3. baking needs=t frozen foods=t fruit=t total=high 770 ==> bread and cake=t 705 conf:(0.92)
4. biscuits=t fruit=t vegetables=t total=high 815 ==> bread and cake=t 746 conf:(0.92)
5. party snack foods=t fruit=t total=high 854 ==> bread and cake=t 779 conf:(0.91)
6. biscuits=t frozen foods=t vegetables=t total=high 797 ==> bread and cake=t 725 conf:(0.91)
7. baking needs=t biscuits=t vegetables=t total=high 772 ==> bread and cake=t 701 conf:(0.91)
8. biscuits=t fruit=t total=high 954 ==> bread and cake=t 866 conf:(0.91)
9. frozen foods=t fruit=t vegetables=t total=high 834 ==> bread and cake=t 757 conf:(0.91)
10. frozen foods=t fruit=t total=high 969 ==> bread and cake=t 877 conf:(0.91)

Very cool, right!

You can see rules are presented in antecedent => consequent format. The number associated with the antecedent is the absolute coverage in the dataset (in this case a number out of a possible total of 4,627). The number next to the consequent is the absolute number of instances that match the antecedent and the consequent. The number in brackets on the end is the support for the rule (number of antecedent divided by the number of matching consequents). You can see that a cutoff of 91% was used in selecting rules, mentioned in the “Associator output” window and indicated in that no rule has a coverage less than 0.91.

I don’t want to go through all 10 rules, it would be too onerous. Here are few observations:

• We can see that all presented rules have a consequent of “bread and cake”.
• All presented rules indicate a high total transaction amount.
• “biscuits” an “frozen foods” appear in many of the presented rules.

You have to be very careful about interpreting association rules. They are associations (think correlations), not necessary causally related. Also, short antecedent are likely more robust than long antecedent that are more likely to be fragile.

Photo by goosmurf, some rights reserved.

If we are interested in total for example, we might want to convince people that buy biscuits, frozen foods and fruit to buy bread and cake so that they result in a high total transaction amount (Rule #1). This may sound plausible, but is flawed reasoning. The product combination does not cause a high total, it is only associated with a high total. Those 723 transactions may have a vast assortment of random items in addition to those in the rule.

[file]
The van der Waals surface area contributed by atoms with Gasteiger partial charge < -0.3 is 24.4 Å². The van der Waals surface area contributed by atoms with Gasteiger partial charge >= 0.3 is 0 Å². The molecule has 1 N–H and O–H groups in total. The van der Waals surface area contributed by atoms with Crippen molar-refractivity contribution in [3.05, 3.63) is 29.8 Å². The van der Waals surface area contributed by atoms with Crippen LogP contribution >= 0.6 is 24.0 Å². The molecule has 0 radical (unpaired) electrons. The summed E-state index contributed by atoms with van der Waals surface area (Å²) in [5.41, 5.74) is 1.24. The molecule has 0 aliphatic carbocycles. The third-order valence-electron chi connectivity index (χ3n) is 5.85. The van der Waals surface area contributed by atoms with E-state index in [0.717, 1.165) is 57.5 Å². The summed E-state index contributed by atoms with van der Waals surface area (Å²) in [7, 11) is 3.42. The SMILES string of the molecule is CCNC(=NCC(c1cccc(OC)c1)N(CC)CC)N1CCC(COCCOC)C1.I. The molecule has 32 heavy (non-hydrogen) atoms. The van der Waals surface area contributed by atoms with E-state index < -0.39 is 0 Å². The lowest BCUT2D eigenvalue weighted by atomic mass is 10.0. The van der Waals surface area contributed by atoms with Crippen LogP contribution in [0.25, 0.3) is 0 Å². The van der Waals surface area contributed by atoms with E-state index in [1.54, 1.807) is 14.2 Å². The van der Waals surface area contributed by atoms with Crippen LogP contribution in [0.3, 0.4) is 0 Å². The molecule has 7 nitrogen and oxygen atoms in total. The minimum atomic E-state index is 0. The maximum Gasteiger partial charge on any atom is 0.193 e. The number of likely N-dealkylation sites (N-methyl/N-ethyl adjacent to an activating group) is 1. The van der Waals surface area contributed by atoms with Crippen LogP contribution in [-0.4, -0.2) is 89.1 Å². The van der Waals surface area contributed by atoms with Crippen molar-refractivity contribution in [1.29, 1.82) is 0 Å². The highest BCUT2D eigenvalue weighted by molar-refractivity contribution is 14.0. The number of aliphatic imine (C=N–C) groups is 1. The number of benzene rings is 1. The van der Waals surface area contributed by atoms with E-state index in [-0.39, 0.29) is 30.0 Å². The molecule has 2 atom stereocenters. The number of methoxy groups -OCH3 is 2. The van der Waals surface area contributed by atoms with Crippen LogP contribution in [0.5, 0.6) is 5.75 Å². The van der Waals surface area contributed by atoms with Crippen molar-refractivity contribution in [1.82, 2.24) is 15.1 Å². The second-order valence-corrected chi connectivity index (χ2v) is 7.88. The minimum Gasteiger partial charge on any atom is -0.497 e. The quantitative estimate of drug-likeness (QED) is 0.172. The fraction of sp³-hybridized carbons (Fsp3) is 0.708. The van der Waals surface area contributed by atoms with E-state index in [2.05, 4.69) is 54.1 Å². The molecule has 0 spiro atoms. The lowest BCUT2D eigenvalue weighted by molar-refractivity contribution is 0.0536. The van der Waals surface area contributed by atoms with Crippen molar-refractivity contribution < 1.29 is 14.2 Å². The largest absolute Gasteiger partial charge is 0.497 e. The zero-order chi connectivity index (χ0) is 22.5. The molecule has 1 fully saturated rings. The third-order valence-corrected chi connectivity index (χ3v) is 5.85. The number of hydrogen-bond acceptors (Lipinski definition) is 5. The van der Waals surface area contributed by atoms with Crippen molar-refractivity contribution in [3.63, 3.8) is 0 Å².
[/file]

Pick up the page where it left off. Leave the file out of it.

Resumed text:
What might be interesting to test is to model the path through the store required to collect associated items and seeing if changes to that path (shorter, longer, displayed offers, etc) have an effect on transaction size or basket size.

## Summary

In this post you discovered the power of automatically learning association rules from large datasets. You learned that it is much more efficient approach to use an algorithm like Apriori rather than deducing rules by hand.

You performed your first market basket analysis in Weka and learned that the real work is in the analysis of results. You discovered the careful attention to detail required when interpreting rules and that association (correlation) is not the same as causation.

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### 51 Responses to Market Basket Analysis with Association Rule Learning

1. Deepak Babu March 18, 2014 at 5:50 pm #

Nice article. I had written about using association rule mining using R in two parts, first part explaining concepts and the second part explaining implementation using R with visualizations.

• jasonb March 22, 2014 at 9:27 am #

Great post Deepak, thanks for sharing.

• ia October 18, 2014 at 9:13 pm #

thanks i have understand alot of concepts due to this example.But i m using weka 3.7.1 can u provide me an exmple with a small dataset in weka like weather.arff,.cpu.arff etc.
i will be thankful

2. ia October 18, 2014 at 9:07 pm #

Thanks alot sir for your cooperation
But there is a problem that supermarket dataset have large size.
I was try to perform the example but supermarket dataset was unavailable.
Sir if you kindly provide example for other dataset like weather.arrf i will be thankful.

3. ibrar November 9, 2014 at 12:50 am #

i m working on Arabic text, can your good self provide me the example in arabic dataset and then converted into CSV and ARFF format.
I will be thankful

4. Faizan January 19, 2015 at 2:01 am #

Dude, you really made my day. THANKS ALOT.
I had another query, how to increase the size of heap? I have tried to edit the runWeka.bat file and runWeka.ini . I tried the xmx and maxheap=2014mb and everything else. But the problem is, I can’t save the edited file.

• Jason Brownlee January 19, 2015 at 8:19 am #

You can, but you may better off working with a representative sample of your source data.

5. Neeta March 26, 2015 at 7:52 pm #

Is this weka tool is useful for find frequent and infrequent itemset and after that to find association rule?

6. Álvaro López López March 28, 2015 at 12:12 am #

Hello Jason.